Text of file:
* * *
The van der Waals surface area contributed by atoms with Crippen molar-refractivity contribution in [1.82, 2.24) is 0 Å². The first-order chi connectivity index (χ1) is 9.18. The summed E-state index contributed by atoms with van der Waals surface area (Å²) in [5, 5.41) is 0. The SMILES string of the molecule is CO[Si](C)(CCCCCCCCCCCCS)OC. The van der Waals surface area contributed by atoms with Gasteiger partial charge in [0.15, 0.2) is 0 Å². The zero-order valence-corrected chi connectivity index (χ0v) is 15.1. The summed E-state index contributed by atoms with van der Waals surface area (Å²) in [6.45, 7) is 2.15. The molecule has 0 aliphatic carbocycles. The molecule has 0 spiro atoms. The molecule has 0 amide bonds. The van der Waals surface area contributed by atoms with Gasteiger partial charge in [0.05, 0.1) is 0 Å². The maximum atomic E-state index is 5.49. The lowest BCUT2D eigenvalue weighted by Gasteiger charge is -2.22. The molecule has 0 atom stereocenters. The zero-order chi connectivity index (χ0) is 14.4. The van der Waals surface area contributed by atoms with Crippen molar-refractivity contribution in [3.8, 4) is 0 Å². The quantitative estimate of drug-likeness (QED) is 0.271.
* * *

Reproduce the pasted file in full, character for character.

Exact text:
The van der Waals surface area contributed by atoms with Crippen molar-refractivity contribution in [1.82, 2.24) is 0 Å². The first-order chi connectivity index (χ1) is 9.18. The summed E-state index contributed by atoms with van der Waals surface area (Å²) in [5, 5.41) is 0. The SMILES string of the molecule is CO[Si](C)(CCCCCCCCCCCCS)OC. The van der Waals surface area contributed by atoms with Gasteiger partial charge in [0.15, 0.2) is 0 Å². The zero-order valence-corrected chi connectivity index (χ0v) is 15.1. The summed E-state index contributed by atoms with van der Waals surface area (Å²) in [6.45, 7) is 2.15. The molecule has 0 aliphatic carbocycles. The molecule has 0 spiro atoms. The molecule has 0 amide bonds. The van der Waals surface area contributed by atoms with Gasteiger partial charge in [0.05, 0.1) is 0 Å². The maximum atomic E-state index is 5.49. The lowest BCUT2D eigenvalue weighted by Gasteiger charge is -2.22. The molecule has 0 atom stereocenters. The zero-order chi connectivity index (χ0) is 14.4. The van der Waals surface area contributed by atoms with Crippen molar-refractivity contribution in [3.8, 4) is 0 Å². The quantitative estimate of drug-likeness (QED) is 0.271.